So what about the science?

The science was almost completely absent during the whole Gardasil “controversy,” which is a shame because it clearly shows that there is no controversy in the first place. I could compile a whole list of studies that clearly show that Gardasil is both safe and effective, but the blog Skeptical Raptor has already done that for me. [2] Ironically, one of the studies on the list is a massive cohort study of 1 million Danish and Swedish girls that showed no increased risk of getting 53 different illnesses from Gardasil. [3]

Let’s return to the anecdotes from Danish women, who claim that Gardasil has given them several different illnesses and problems.

Anecdotes can be very appealing and full of emotion, which they were in the case of the Danish women. But emotional appeal doesn’t make an anecdote true. If a claim only has anecdotes to support it, you should be very skeptical about the claim, especially if the anecdotes contain some wild claims, like some of the anecdotes from the Danish women did.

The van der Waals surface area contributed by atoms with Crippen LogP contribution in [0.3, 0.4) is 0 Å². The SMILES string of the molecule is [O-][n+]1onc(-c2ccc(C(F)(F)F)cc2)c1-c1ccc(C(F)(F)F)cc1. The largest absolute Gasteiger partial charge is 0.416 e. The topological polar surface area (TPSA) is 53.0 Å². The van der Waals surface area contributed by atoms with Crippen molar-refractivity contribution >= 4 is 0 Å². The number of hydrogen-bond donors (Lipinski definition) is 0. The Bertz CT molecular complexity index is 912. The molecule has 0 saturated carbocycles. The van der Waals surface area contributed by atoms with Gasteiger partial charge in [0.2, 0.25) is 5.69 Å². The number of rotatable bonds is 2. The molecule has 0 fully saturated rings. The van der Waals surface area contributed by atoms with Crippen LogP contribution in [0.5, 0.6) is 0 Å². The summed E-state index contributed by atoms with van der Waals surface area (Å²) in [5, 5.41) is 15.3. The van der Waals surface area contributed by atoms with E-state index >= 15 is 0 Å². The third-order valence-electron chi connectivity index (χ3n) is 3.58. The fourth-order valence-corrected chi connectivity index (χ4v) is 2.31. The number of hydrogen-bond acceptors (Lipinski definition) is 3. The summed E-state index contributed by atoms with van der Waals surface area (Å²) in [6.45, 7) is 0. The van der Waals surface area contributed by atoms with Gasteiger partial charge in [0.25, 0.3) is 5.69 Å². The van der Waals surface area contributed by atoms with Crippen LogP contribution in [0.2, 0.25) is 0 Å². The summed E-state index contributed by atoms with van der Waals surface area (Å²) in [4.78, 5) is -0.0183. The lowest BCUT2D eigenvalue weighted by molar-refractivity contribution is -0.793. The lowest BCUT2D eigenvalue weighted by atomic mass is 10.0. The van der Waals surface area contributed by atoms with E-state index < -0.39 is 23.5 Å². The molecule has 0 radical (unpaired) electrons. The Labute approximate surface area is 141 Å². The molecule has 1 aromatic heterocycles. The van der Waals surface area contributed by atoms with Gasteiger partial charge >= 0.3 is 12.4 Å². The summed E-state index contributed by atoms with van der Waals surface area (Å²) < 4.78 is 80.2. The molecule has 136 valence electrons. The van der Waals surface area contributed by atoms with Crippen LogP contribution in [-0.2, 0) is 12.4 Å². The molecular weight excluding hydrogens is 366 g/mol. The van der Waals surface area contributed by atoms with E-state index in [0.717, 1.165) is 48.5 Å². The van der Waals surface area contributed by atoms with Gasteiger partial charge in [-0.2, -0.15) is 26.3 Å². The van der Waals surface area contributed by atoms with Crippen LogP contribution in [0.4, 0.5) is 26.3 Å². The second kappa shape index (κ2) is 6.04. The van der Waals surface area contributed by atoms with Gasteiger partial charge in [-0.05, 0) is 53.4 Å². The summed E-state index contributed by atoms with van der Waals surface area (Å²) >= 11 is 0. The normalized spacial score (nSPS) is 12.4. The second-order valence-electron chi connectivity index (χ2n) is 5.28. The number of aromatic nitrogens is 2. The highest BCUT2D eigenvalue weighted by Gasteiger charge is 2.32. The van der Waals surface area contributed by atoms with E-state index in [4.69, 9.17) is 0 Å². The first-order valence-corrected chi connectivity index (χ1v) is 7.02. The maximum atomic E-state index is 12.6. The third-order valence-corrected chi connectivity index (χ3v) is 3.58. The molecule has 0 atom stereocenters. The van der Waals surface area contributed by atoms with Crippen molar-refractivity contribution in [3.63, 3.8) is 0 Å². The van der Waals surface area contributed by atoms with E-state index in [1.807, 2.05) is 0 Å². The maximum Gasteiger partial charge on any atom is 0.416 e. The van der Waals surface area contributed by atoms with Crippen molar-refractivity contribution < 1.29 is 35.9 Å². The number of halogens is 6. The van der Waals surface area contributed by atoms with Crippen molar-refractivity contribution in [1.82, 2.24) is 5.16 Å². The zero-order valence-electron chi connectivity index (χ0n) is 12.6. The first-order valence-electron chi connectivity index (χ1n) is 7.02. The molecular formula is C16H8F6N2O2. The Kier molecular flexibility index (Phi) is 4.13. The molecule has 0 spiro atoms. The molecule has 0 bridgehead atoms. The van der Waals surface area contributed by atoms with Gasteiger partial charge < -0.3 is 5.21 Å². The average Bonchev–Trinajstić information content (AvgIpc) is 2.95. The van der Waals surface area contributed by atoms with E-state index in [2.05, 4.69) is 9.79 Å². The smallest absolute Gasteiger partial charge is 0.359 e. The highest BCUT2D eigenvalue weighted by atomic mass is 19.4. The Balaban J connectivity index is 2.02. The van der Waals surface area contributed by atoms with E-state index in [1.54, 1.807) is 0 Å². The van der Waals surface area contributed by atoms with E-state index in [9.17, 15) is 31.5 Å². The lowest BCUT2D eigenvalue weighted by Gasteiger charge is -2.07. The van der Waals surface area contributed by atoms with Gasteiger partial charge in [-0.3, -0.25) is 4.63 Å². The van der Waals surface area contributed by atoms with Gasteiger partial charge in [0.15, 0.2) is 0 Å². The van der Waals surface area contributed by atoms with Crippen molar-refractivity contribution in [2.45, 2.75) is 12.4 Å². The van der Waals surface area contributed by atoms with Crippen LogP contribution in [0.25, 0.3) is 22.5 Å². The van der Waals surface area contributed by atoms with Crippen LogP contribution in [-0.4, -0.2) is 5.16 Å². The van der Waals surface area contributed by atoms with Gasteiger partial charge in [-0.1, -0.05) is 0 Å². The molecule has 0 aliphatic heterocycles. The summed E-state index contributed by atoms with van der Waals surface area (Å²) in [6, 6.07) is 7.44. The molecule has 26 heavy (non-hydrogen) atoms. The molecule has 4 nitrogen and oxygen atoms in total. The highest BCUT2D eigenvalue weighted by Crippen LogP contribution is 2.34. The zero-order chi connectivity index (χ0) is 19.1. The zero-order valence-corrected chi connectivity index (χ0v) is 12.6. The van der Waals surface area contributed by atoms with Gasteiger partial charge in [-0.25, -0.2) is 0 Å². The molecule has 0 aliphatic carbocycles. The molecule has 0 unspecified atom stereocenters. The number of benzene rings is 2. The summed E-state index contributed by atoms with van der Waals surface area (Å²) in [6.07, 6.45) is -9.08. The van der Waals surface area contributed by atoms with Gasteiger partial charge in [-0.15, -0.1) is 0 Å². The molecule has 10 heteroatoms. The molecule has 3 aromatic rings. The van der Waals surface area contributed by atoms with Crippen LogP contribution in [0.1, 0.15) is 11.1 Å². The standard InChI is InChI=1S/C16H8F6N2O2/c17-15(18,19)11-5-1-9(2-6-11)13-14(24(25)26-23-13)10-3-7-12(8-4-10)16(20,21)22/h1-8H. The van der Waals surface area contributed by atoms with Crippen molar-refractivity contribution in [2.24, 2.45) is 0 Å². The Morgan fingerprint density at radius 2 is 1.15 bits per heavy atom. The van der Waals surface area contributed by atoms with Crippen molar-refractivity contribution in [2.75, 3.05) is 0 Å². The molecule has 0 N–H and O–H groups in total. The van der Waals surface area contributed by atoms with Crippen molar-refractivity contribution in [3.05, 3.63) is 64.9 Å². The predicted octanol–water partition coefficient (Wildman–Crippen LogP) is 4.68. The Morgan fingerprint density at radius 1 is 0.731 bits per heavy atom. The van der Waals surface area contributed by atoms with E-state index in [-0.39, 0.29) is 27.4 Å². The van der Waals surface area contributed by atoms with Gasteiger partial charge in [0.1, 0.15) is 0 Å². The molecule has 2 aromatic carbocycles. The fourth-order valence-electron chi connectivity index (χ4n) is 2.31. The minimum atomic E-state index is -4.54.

The anecdotes and media coverage were apparently enough for the Danish Health Authority to take the claims seriously. They asked the European Medicines Agency (EMA) to launch an investigation of Gardasil and create new hospital units to take care of women who think they have been damaged by the vaccine. The EMA investigation of course found that (surprise, surprise!) there is no evidence that people get sick from Gardasil. But that was not enough to convince the anti-vaxxer groups and a Danish doctor called Jesper Mehlsen, who thinks that Gardasil is dangerous. Mehlsen and some others published a heavily criticized case report study, with only 35 women and no controls, [4] trying to prove that Gardasil has caused POTS.